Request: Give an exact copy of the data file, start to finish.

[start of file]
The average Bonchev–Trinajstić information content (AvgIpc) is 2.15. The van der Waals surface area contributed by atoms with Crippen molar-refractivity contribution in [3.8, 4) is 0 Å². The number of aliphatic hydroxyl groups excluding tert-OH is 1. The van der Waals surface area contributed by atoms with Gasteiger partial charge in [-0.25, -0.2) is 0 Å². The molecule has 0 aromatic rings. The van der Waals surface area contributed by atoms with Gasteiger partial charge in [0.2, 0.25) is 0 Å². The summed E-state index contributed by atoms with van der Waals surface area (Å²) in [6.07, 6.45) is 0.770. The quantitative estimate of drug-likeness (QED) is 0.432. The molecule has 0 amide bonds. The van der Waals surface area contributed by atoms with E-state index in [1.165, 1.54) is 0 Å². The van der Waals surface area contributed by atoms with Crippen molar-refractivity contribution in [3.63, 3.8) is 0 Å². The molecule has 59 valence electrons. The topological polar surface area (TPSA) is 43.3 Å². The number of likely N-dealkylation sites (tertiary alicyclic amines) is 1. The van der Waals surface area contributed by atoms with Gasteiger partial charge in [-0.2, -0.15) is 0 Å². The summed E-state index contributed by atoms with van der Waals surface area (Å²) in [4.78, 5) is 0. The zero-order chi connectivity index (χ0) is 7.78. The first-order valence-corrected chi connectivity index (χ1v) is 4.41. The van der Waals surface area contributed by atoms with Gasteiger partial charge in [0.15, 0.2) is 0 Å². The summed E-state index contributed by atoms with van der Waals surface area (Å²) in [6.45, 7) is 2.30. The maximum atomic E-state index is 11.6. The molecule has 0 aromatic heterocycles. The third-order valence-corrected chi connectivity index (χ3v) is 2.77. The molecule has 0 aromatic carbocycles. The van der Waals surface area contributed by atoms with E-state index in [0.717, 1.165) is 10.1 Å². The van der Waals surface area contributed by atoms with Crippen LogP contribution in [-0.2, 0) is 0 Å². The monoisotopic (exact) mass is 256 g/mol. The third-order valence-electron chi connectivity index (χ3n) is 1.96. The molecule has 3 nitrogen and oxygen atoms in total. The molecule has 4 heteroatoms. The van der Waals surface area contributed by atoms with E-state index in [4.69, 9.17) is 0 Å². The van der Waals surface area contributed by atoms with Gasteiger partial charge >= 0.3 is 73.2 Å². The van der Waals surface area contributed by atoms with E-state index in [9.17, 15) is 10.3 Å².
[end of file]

The average Bonchev–Trinajstić information content (AvgIpc) is 2.15. The van der Waals surface area contributed by atoms with Crippen molar-refractivity contribution in [3.8, 4) is 0 Å². The number of aliphatic hydroxyl groups excluding tert-OH is 1. The van der Waals surface area contributed by atoms with Gasteiger partial charge in [-0.25, -0.2) is 0 Å². The molecule has 0 aromatic rings. The van der Waals surface area contributed by atoms with Gasteiger partial charge in [0.2, 0.25) is 0 Å². The summed E-state index contributed by atoms with van der Waals surface area (Å²) in [6.07, 6.45) is 0.770. The quantitative estimate of drug-likeness (QED) is 0.432. The molecule has 0 amide bonds. The van der Waals surface area contributed by atoms with E-state index in [1.165, 1.54) is 0 Å². The van der Waals surface area contributed by atoms with Crippen molar-refractivity contribution in [3.63, 3.8) is 0 Å². The molecule has 59 valence electrons. The topological polar surface area (TPSA) is 43.3 Å². The number of likely N-dealkylation sites (tertiary alicyclic amines) is 1. The van der Waals surface area contributed by atoms with Gasteiger partial charge in [-0.2, -0.15) is 0 Å². The summed E-state index contributed by atoms with van der Waals surface area (Å²) in [4.78, 5) is 0. The zero-order chi connectivity index (χ0) is 7.78. The first-order valence-corrected chi connectivity index (χ1v) is 4.41. The van der Waals surface area contributed by atoms with Gasteiger partial charge in [0.15, 0.2) is 0 Å². The summed E-state index contributed by atoms with van der Waals surface area (Å²) in [6.45, 7) is 2.30. The maximum atomic E-state index is 11.6. The molecule has 0 aromatic heterocycles. The third-order valence-corrected chi connectivity index (χ3v) is 2.77. The molecule has 0 aromatic carbocycles. The van der Waals surface area contributed by atoms with E-state index in [0.717, 1.165) is 10.1 Å². The van der Waals surface area contributed by atoms with Crippen LogP contribution in [-0.2, 0) is 0 Å². The monoisotopic (exact) mass is 256 g/mol. The third-order valence-electron chi connectivity index (χ3n) is 1.96. The molecule has 3 nitrogen and oxygen atoms in total. The molecule has 4 heteroatoms. The van der Waals surface area contributed by atoms with E-state index in [4.69, 9.17) is 0 Å². The van der Waals surface area contributed by atoms with Gasteiger partial charge >= 0.3 is 73.2 Å². The van der Waals surface area contributed by atoms with E-state index in [9.17, 15) is 10.3 Å².